The election commission president Faustino Cardoso announced on Monday (9 July) thThe youngest state (and democracy) in Southeast Asia might be enroute to be a failed state.
Since its independence from Indonesia in 2002 which was marred by massive destruction of the state’s infrastructure (by the departing Indonesian troops), East Timor has not been able to enjoy political stability. at seven parties (out of the 14 political parties which contested the elections held on 30 June) have crossed the 3 percent threshold and would take up seats in the parliament.
The recent parliamentary elections has seen a high turnout with 80% of the 529, 198 registered voters casting their ballots.
The ruling party Fretilin won the highest number of seats in the elections (21 seats out of the total 65 seat parliament). However, it is not likely to form the next government. This is because the party with the second highest number of seats, the National Congress for Timorese Reconstruction (CNRT) is trying to form a coalition government without Fretilin. The CNRT led by former President Xanana Gusmao has won 11 seats.
Fretilin secretary-general Mari Alkatiri responded that his party was “open to any party to form a coalition, but if they are against us, Fretilin will form a [minority] government.” Alkatiri argued that his party has the right to form a government because it won 29 percent of the vote, 6 percentage points ahead of its closest opponent, CNRT.
However, Alkatiri might not have his way. Nobel Prize winner and President Ramos Horta said at the weekend that he would approve a prime ministerial suggestion based on “which of the various parties can persuade me they are in a position to form a government that is stable, that is long-lasting.” He has called for a government comprising of all the major Timor political elements but he has also backed Gusmao for the prime ministerial position. Ramos Horta has the authority to decide who forms the next government.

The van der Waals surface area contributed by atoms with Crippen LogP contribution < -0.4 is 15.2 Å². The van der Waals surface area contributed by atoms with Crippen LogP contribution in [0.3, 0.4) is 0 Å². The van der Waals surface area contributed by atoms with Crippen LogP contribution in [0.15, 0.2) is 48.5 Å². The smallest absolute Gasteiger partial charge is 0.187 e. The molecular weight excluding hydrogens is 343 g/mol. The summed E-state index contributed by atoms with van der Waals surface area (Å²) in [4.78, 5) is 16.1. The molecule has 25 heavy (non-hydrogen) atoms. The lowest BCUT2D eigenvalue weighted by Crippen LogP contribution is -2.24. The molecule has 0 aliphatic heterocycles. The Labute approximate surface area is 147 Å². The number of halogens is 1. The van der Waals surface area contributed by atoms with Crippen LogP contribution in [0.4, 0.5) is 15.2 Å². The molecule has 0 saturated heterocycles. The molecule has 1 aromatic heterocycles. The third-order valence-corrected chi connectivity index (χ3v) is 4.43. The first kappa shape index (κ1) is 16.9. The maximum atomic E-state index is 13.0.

The confrontation between Fretilin and CNRT could trigger yet another year of political instability. Last year, East Timor was wrecked by political chaos and violence after some soldiers were dismissed. In April and May last year, the country of 1 million people descended into chaos when fighting between police and soldiers led to gang warfare, looting and arson, causing 37 deaths and driving 155,000 people from their homes.
Relative peace was restored after 3,000 foreign peacekeepers arrived but serious economic problems have persisted. About half of the population is unemployed and 40% of the population lives in poverty. About 10 percent of the people still live in refugee camps or with relatives, too scared to return home due to continuing gang violence.
Agricultural production has also been adversely affected by the instability. In particular, the coffee industry which is East Timor’s biggest money earner and employer, has been hit by not only by the bad weather conditions but also by farmers fleeing their farms to UN refugee camps, too afraid to harvest the crops.
The independent Washington-based Fund for Peace recently ranked East Timor 20th in the “alert” category, behind Sudan, Iraq, Somalia and Zimbabwe, among others in its 2007 “failed states index.” The rankings are based on 12 social, economic, political and military indicators measured in 177 countries. (9 July 2007)
Seven parties to sit in Timor Leste's parliament (Agence France Presse [reproduced in ChannelNewsAsia], 9 July 2007)
Power showdown looms in E Timor (The Australian, 9 July 2007)
Rival of East Timor independence hero proposes alternative government (Associated Press, 7 July 2007)
ASIA: Timor's coffee farmers powerless as crops rot (Australian Associated Press General News, 6 July 2007)
East Timor May Be Becoming Failed State (Associated Press, 6 July 2007)